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City Council to vote on outsourcing public services

The San Diego city council will decide today whether to ask voters to allow the city to outsource public services. Opening city jobs to the private sector was one of Mayor Jerry Sanders' campaign promises, as he looked for ways to cut costs in a town with a billion dollar pension deficit. KPBS reporter Alison St John has more.

Mayor Jerry Sanders has a mandate to rock the boat he's got billions of dollars in deficits to deal with at the city, and Wall Street is watching his steps.

SANDERS: "If we are going to achieve meaningful change at city hall we're going to need to shake things up, thoughtfully and deliberately, keeping the status quo simply wont solve the problems we have right now."

The mayor is asking the city council to put a proposal on the November ballot, to allow managed competition from the private sector to take over some city services.

The issue is a hot topic this early in the year because if the city council wont support it, other political interests want time to collect enough signatures to get it on the ballot.

Carl Demaio of the private think tank, the Performance Institute, threatened a city committee with additional reforms to labor agreement if they didn't agree to send the matter to the full council for a vote.

DEMAIO: "We will consider those additional reforms, if we don't make some progress today. We look forward to working with you."

Demaio says the changes are to benefit the taxpayers. But Lani Lutar of the San Diego Taxpayer's Association had a list of question about the ballot measure that she wanted answered before supportingt it.

LUTAR: "If a city department is dissolved how will the outside contractor be prevented from subsequently raising the cost or reducing level of services, how will non performance or shortfalls be penalized."

These are questions city employees want answers to also. Joan Raymond of the blue collar workers' union, local 127, says the city isn't keeping track of its current outside contracts.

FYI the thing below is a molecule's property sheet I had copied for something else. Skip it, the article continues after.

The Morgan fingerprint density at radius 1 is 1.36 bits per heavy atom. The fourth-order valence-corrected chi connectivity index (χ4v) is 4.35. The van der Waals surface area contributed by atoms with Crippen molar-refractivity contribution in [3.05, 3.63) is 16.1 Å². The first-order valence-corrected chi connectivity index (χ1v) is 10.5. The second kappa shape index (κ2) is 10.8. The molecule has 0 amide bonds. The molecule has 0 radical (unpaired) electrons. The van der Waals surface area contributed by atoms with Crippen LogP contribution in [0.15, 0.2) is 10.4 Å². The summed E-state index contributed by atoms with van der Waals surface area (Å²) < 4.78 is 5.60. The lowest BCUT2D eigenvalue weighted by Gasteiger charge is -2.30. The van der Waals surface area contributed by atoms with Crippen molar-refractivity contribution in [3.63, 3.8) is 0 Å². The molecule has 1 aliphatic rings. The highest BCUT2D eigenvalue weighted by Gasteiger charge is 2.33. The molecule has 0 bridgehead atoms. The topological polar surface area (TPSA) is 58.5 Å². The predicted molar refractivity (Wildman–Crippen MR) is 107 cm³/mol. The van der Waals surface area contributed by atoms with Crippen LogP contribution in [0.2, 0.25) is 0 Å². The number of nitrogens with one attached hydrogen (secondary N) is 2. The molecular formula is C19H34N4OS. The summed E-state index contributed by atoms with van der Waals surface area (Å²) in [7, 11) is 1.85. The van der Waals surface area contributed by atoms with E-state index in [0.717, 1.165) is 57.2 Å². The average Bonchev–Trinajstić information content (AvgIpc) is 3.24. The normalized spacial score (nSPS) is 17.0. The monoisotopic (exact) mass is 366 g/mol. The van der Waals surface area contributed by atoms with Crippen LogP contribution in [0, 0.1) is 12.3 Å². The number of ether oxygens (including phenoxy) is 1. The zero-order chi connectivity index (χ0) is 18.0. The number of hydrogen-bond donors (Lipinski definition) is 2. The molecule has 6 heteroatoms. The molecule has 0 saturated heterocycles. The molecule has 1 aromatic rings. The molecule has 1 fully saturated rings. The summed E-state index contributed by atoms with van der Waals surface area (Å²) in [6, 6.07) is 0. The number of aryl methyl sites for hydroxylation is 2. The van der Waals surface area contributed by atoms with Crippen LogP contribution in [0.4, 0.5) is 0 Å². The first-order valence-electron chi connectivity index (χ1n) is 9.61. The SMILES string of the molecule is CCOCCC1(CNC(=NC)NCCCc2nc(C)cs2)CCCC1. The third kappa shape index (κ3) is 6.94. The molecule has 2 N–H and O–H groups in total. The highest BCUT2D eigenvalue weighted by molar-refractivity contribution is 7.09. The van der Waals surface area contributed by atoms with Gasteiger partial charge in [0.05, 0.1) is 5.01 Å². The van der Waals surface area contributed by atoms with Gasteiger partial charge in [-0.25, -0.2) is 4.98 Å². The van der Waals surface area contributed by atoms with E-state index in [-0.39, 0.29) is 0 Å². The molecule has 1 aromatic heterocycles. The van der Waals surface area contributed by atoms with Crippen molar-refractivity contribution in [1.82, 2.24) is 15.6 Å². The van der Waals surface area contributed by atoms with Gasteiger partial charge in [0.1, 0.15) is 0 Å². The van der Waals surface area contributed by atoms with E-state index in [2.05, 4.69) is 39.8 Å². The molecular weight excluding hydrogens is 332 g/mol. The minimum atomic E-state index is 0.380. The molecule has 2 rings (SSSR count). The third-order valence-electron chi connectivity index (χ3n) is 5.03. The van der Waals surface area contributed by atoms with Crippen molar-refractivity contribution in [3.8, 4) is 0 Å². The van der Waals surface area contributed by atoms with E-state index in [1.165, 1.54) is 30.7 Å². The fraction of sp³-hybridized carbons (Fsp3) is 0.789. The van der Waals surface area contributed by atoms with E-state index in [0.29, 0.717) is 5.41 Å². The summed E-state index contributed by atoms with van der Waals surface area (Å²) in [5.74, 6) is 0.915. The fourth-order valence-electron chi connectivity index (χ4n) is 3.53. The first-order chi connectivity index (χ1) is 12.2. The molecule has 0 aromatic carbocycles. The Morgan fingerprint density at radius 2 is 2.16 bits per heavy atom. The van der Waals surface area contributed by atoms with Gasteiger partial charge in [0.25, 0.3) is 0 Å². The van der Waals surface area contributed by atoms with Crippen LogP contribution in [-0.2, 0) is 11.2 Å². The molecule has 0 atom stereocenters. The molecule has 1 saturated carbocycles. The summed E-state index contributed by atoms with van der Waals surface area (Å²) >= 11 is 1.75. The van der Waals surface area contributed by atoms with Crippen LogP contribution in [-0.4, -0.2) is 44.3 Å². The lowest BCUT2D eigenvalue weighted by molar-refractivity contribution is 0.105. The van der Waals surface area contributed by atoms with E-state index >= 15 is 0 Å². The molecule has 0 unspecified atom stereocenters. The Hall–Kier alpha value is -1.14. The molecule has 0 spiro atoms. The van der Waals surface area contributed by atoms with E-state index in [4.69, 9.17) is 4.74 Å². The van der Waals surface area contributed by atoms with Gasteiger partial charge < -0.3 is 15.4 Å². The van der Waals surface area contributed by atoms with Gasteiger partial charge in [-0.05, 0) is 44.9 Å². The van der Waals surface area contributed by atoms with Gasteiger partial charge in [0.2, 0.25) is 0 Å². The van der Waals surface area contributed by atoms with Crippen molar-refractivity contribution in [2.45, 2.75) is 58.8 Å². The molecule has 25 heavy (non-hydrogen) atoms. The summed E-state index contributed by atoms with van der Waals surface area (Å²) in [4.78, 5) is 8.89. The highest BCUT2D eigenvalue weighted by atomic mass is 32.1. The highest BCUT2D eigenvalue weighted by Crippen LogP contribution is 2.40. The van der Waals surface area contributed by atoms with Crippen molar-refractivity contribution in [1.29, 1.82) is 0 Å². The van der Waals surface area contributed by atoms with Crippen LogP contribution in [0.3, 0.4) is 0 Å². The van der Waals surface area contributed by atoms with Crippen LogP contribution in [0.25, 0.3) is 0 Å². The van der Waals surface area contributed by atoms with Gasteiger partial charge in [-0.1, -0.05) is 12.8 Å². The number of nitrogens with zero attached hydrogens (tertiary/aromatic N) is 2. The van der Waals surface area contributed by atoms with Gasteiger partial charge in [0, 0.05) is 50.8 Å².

RAYMOND: "We already have a plenty of private contracts in the city there is no accountability for it there should be, there is no evidence to show that any of these private contracts has saved the city any money through the years, in fact we have found the opposite to be true."

Chris Ladah of the metro wastewater department says, in his experience, private contractors aren't accountable to the public.

LADAH: "We get calls cos of the problems they have with sewers backing up into their houses and they cannot get a hold of the contractors to fix the problem, they leave the city, they leave the state even a name change, so we have to come out fix their problem, we do the job and we do it right."

In that case, says Steven Friar of the Contractor Association, the city employee should get the job.

FRIAR: "This issue should be not about public versus private but about monopoly versus competition, completion is good, it will assure higher quality services at the most efficient prices that we can get as taxpayers."

In other cities that have opened public services to managed competition, city workers have won the bids most of the time. But their competitiveness may depend on whether the city cuts their training budgets or accepts contracts that offer their workers fewer health benefits.

Council President Scott Peters says he doesn't like the pressure to make such an important decision in a hurry when so much remains up in the air.

PETERS: "There's a lot of paper still flying around here and it's not clear, I think there may be some details still to tie down."

The details of how managed competition will be put into practice will not be in the ballot measure that goes to the voters. It will be in an ordinance that the mayor's office is working on. Peters says council members are concerned that, if the ballot measure passes, the ordinance could be waived sometime in the future when the political winds shift.

That means even if the council decides to put the measure on the ballot, voters wont be in control of how politicians use the tool in the future. Alison St John, KPBS News.

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